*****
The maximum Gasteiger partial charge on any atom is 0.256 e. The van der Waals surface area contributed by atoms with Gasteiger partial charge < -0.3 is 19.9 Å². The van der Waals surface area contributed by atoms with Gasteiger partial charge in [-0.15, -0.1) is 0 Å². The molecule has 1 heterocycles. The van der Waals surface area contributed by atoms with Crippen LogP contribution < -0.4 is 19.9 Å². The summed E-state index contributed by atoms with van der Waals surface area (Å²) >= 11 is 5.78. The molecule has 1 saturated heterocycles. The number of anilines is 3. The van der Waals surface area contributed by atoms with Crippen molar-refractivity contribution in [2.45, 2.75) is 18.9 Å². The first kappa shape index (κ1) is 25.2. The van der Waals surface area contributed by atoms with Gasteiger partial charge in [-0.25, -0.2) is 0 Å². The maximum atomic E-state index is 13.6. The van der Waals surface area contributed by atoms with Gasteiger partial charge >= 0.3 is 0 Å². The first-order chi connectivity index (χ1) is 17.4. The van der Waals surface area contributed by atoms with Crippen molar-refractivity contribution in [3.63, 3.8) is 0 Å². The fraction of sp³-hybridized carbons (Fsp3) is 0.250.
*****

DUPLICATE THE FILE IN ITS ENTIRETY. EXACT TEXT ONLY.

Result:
The maximum Gasteiger partial charge on any atom is 0.256 e. The van der Waals surface area contributed by atoms with Gasteiger partial charge < -0.3 is 19.9 Å². The van der Waals surface area contributed by atoms with Gasteiger partial charge in [-0.15, -0.1) is 0 Å². The molecule has 1 heterocycles. The van der Waals surface area contributed by atoms with Crippen LogP contribution < -0.4 is 19.9 Å². The summed E-state index contributed by atoms with van der Waals surface area (Å²) >= 11 is 5.78. The molecule has 1 saturated heterocycles. The number of anilines is 3. The van der Waals surface area contributed by atoms with Crippen molar-refractivity contribution in [2.45, 2.75) is 18.9 Å². The first kappa shape index (κ1) is 25.2. The van der Waals surface area contributed by atoms with Gasteiger partial charge in [-0.25, -0.2) is 0 Å². The maximum atomic E-state index is 13.6. The van der Waals surface area contributed by atoms with Gasteiger partial charge >= 0.3 is 0 Å². The first-order chi connectivity index (χ1) is 17.4. The van der Waals surface area contributed by atoms with Crippen molar-refractivity contribution in [3.63, 3.8) is 0 Å². The fraction of sp³-hybridized carbons (Fsp3) is 0.250.